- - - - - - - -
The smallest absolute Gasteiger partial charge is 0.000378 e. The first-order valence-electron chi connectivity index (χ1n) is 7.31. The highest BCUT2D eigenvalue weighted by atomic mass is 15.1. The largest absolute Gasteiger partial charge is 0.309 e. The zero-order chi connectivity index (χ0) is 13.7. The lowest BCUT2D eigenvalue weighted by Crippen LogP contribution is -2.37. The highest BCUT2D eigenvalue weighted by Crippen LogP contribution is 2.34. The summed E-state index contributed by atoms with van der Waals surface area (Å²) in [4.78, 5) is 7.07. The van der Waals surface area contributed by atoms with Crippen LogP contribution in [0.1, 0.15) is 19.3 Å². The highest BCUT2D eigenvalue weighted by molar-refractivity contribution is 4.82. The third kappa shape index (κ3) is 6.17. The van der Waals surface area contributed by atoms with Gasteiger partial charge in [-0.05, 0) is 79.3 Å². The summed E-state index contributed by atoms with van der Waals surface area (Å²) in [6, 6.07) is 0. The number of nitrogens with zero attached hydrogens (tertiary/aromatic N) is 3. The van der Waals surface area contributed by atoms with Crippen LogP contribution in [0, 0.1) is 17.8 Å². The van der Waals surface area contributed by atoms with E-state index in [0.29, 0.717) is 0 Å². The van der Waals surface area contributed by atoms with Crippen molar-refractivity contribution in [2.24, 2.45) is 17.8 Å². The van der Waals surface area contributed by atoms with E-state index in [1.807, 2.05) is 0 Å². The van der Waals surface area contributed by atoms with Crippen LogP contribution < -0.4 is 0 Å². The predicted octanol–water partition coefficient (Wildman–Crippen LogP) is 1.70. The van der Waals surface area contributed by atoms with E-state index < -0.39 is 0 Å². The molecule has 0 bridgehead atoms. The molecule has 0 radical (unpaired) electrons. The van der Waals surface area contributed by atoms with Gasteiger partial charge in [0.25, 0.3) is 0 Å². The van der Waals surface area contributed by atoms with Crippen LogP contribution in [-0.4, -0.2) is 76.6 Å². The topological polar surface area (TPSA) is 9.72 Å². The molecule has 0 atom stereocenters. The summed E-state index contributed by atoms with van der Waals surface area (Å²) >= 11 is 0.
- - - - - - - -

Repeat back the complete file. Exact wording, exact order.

The smallest absolute Gasteiger partial charge is 0.000378 e. The first-order valence-electron chi connectivity index (χ1n) is 7.31. The highest BCUT2D eigenvalue weighted by atomic mass is 15.1. The largest absolute Gasteiger partial charge is 0.309 e. The zero-order chi connectivity index (χ0) is 13.7. The lowest BCUT2D eigenvalue weighted by Crippen LogP contribution is -2.37. The highest BCUT2D eigenvalue weighted by Crippen LogP contribution is 2.34. The summed E-state index contributed by atoms with van der Waals surface area (Å²) in [4.78, 5) is 7.07. The van der Waals surface area contributed by atoms with Crippen LogP contribution in [0.1, 0.15) is 19.3 Å². The highest BCUT2D eigenvalue weighted by molar-refractivity contribution is 4.82. The third kappa shape index (κ3) is 6.17. The van der Waals surface area contributed by atoms with Gasteiger partial charge in [-0.05, 0) is 79.3 Å². The summed E-state index contributed by atoms with van der Waals surface area (Å²) in [6, 6.07) is 0. The number of nitrogens with zero attached hydrogens (tertiary/aromatic N) is 3. The van der Waals surface area contributed by atoms with Crippen LogP contribution in [0, 0.1) is 17.8 Å². The van der Waals surface area contributed by atoms with E-state index in [0.29, 0.717) is 0 Å². The van der Waals surface area contributed by atoms with Crippen molar-refractivity contribution in [2.24, 2.45) is 17.8 Å². The van der Waals surface area contributed by atoms with E-state index in [1.807, 2.05) is 0 Å². The van der Waals surface area contributed by atoms with Crippen LogP contribution < -0.4 is 0 Å². The predicted octanol–water partition coefficient (Wildman–Crippen LogP) is 1.70. The van der Waals surface area contributed by atoms with E-state index < -0.39 is 0 Å². The molecule has 0 bridgehead atoms. The molecule has 0 radical (unpaired) electrons. The van der Waals surface area contributed by atoms with Gasteiger partial charge in [0.25, 0.3) is 0 Å². The van der Waals surface area contributed by atoms with Crippen LogP contribution in [-0.4, -0.2) is 76.6 Å². The topological polar surface area (TPSA) is 9.72 Å². The molecule has 0 atom stereocenters. The summed E-state index contributed by atoms with van der Waals surface area (Å²) >= 11 is 0.